Even when I had no job, no money, and no food, I still had the love of my children. I never really had to worry, as God promises to those who love Him and are trying to follow Him that He will take care of them. He brought us food, but not until we had nothing left. He always seems to wait to see if we will trust Him or worry. I worry a little, but mostly, now I trust, as He has always come through for me. I know I may lose some things, but if I lose them, I did not need them, as God promises to give me everything I need. He also is smarter than I am, so whatever I get will be best for me, even if it is not what I have chosen myself.
I think the biggest things that depress me have been feeling like I am not good enough or feeling like I do not have enough. However, I do not have to be good enough because God tells me, “I can do all things through Christ who strengthens me.” All I have to be is who I am and do my best, and then God will do the rest. I do not have to be what someone else is. All I can ever be is who I am. I do not need to have what someone else has. I only need to have what God chooses to give to me. If someone else chooses to look down on me for what I do not have, that is his or her problem with God, and I have to choose not to make it mine.
Choosing Not to Be Depressed
DEPRESSION IS OFTEN A choice. But we cannot consciously get rid of depression when we refuse to accept the fact that things are not going to be different. Emily was depressed with her first husband because she expected him to change, and he did not.
God says, “In all things, give thanks, that your joy may be full.” Like Emily, I did not give thanks for things I expected to change, for things I knew were wrong and should change. I did not accept the fact that God does not change everything and He especially does not change people. He allows every human being to have free will. We may work to help others better themselves, but we should never expect results. We should only rejoice if something actually does happen. If we are in an awful situation, sometimes we may try to change to attain a better situation. However, when considering the change, we should realize that the change would never be better if it is not God’s will. We also should realize every place and every situation has its bad side. Learn to be happy in a bad place, and you can be happy anywhere.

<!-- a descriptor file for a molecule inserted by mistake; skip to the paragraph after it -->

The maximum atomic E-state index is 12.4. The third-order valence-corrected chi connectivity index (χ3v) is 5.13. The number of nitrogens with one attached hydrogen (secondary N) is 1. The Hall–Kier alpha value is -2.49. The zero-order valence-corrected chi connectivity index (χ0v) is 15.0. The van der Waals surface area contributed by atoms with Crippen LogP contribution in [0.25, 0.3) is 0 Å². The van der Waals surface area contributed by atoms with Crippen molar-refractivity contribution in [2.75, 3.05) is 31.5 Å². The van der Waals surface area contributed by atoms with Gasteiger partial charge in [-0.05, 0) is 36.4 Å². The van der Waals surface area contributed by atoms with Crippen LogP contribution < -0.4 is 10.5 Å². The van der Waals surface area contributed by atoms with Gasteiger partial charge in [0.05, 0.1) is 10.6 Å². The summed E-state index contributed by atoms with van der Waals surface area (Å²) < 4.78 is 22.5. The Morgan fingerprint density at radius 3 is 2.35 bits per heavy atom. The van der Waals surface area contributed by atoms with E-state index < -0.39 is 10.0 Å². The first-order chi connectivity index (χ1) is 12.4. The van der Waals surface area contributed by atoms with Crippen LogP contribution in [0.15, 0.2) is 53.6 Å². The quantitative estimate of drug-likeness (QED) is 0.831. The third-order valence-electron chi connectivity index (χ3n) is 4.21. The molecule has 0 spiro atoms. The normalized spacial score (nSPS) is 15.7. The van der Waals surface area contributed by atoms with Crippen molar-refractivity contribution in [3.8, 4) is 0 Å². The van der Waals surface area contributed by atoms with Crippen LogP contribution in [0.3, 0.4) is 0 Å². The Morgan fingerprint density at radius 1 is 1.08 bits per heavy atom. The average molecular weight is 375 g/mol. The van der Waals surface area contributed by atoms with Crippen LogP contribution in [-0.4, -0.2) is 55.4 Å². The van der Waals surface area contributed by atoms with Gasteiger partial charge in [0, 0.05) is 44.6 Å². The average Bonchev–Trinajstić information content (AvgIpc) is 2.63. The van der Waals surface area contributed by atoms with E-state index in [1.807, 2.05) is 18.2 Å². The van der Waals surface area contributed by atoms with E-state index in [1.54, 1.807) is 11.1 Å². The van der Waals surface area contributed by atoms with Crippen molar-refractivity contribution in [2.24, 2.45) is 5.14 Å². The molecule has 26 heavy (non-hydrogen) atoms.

Accept yourself. Build on your strengths. Ignore your weaknesses. Ask God into your life. Accept Jesus did enough to cover your faults when He gave His life for you on the cross. Apologize to Him when you fail and accept His forgiveness. Then, follow His guiding for His purpose in your life. Read the Bible daily to be sure to stay on track. And, choose life…choose to spread a little joy to all you meet each day (and do not expect anything in return from them). Be patient. Praise. In all things, give thanks. God can turn your depression into joy.